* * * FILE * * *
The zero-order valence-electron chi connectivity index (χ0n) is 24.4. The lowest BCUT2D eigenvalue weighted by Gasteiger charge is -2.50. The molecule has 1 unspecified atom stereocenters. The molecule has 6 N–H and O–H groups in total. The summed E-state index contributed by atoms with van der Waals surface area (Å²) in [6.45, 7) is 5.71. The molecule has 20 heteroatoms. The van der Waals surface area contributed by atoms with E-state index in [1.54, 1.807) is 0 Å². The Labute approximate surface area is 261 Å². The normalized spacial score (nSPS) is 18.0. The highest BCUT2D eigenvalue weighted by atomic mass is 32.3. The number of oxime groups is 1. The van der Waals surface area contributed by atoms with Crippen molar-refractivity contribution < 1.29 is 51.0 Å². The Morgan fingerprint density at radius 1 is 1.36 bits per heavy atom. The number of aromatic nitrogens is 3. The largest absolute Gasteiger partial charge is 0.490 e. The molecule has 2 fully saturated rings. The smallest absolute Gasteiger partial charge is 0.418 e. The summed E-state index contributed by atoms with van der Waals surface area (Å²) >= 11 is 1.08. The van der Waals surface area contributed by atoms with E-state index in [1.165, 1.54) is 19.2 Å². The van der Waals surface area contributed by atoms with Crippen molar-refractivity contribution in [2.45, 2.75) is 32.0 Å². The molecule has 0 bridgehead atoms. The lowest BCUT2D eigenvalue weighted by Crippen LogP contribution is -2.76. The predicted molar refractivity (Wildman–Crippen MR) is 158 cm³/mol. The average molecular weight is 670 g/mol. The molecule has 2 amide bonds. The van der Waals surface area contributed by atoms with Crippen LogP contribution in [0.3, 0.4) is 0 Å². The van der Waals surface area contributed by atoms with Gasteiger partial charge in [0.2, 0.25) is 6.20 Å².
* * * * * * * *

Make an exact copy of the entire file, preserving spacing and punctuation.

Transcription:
The zero-order valence-electron chi connectivity index (χ0n) is 24.4. The lowest BCUT2D eigenvalue weighted by Gasteiger charge is -2.50. The molecule has 1 unspecified atom stereocenters. The molecule has 6 N–H and O–H groups in total. The summed E-state index contributed by atoms with van der Waals surface area (Å²) in [6.45, 7) is 5.71. The molecule has 20 heteroatoms. The van der Waals surface area contributed by atoms with E-state index in [1.54, 1.807) is 0 Å². The Labute approximate surface area is 261 Å². The normalized spacial score (nSPS) is 18.0. The highest BCUT2D eigenvalue weighted by atomic mass is 32.3. The number of oxime groups is 1. The van der Waals surface area contributed by atoms with Crippen molar-refractivity contribution < 1.29 is 51.0 Å². The Morgan fingerprint density at radius 1 is 1.36 bits per heavy atom. The number of aromatic nitrogens is 3. The largest absolute Gasteiger partial charge is 0.490 e. The molecule has 2 fully saturated rings. The smallest absolute Gasteiger partial charge is 0.418 e. The summed E-state index contributed by atoms with van der Waals surface area (Å²) >= 11 is 1.08. The van der Waals surface area contributed by atoms with E-state index in [1.165, 1.54) is 19.2 Å². The van der Waals surface area contributed by atoms with Crippen molar-refractivity contribution in [2.45, 2.75) is 32.0 Å². The molecule has 0 bridgehead atoms. The lowest BCUT2D eigenvalue weighted by Crippen LogP contribution is -2.76. The predicted molar refractivity (Wildman–Crippen MR) is 158 cm³/mol. The average molecular weight is 670 g/mol. The molecule has 2 amide bonds. The van der Waals surface area contributed by atoms with Crippen LogP contribution in [0.3, 0.4) is 0 Å². The van der Waals surface area contributed by atoms with Gasteiger partial charge in [0.2, 0.25) is 6.20 Å².